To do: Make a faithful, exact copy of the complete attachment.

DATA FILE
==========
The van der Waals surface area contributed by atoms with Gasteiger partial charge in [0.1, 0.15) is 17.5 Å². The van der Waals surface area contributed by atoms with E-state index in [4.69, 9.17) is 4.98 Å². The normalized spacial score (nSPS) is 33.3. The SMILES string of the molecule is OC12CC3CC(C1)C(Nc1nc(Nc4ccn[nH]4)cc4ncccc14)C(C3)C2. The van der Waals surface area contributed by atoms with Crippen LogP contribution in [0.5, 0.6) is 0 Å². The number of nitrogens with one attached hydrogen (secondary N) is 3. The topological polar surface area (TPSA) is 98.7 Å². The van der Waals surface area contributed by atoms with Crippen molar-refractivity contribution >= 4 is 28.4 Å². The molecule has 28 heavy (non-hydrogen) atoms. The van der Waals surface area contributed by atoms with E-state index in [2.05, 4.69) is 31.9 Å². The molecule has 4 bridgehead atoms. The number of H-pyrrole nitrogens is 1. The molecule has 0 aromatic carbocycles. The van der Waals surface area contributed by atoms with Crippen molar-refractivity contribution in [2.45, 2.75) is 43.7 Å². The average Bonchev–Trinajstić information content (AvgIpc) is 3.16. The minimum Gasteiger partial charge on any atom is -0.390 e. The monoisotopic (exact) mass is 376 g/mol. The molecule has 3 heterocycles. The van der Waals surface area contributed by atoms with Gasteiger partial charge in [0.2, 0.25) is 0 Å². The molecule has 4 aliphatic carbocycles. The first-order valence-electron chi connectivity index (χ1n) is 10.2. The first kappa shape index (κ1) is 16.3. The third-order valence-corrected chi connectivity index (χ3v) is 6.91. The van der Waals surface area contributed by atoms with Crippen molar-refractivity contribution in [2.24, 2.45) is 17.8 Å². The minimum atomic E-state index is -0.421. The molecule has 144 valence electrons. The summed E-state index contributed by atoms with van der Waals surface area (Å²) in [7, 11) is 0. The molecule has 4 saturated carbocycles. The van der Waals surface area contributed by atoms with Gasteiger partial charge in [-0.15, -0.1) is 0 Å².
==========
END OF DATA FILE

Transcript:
The van der Waals surface area contributed by atoms with Gasteiger partial charge in [0.1, 0.15) is 17.5 Å². The van der Waals surface area contributed by atoms with E-state index in [4.69, 9.17) is 4.98 Å². The normalized spacial score (nSPS) is 33.3. The SMILES string of the molecule is OC12CC3CC(C1)C(Nc1nc(Nc4ccn[nH]4)cc4ncccc14)C(C3)C2. The van der Waals surface area contributed by atoms with Crippen LogP contribution in [0.5, 0.6) is 0 Å². The number of nitrogens with one attached hydrogen (secondary N) is 3. The topological polar surface area (TPSA) is 98.7 Å². The van der Waals surface area contributed by atoms with Crippen molar-refractivity contribution >= 4 is 28.4 Å². The molecule has 28 heavy (non-hydrogen) atoms. The van der Waals surface area contributed by atoms with E-state index in [2.05, 4.69) is 31.9 Å². The molecule has 4 bridgehead atoms. The number of H-pyrrole nitrogens is 1. The molecule has 0 aromatic carbocycles. The van der Waals surface area contributed by atoms with Crippen molar-refractivity contribution in [2.45, 2.75) is 43.7 Å². The average Bonchev–Trinajstić information content (AvgIpc) is 3.16. The minimum Gasteiger partial charge on any atom is -0.390 e. The monoisotopic (exact) mass is 376 g/mol. The molecule has 3 heterocycles. The van der Waals surface area contributed by atoms with Gasteiger partial charge in [0.2, 0.25) is 0 Å². The molecule has 4 aliphatic carbocycles. The first-order valence-electron chi connectivity index (χ1n) is 10.2. The first kappa shape index (κ1) is 16.3. The third-order valence-corrected chi connectivity index (χ3v) is 6.91. The van der Waals surface area contributed by atoms with Crippen molar-refractivity contribution in [2.24, 2.45) is 17.8 Å². The minimum atomic E-state index is -0.421. The molecule has 144 valence electrons. The summed E-state index contributed by atoms with van der Waals surface area (Å²) in [7, 11) is 0. The molecule has 4 saturated carbocycles. The van der Waals surface area contributed by atoms with Gasteiger partial charge in [-0.15, -0.1) is 0 Å².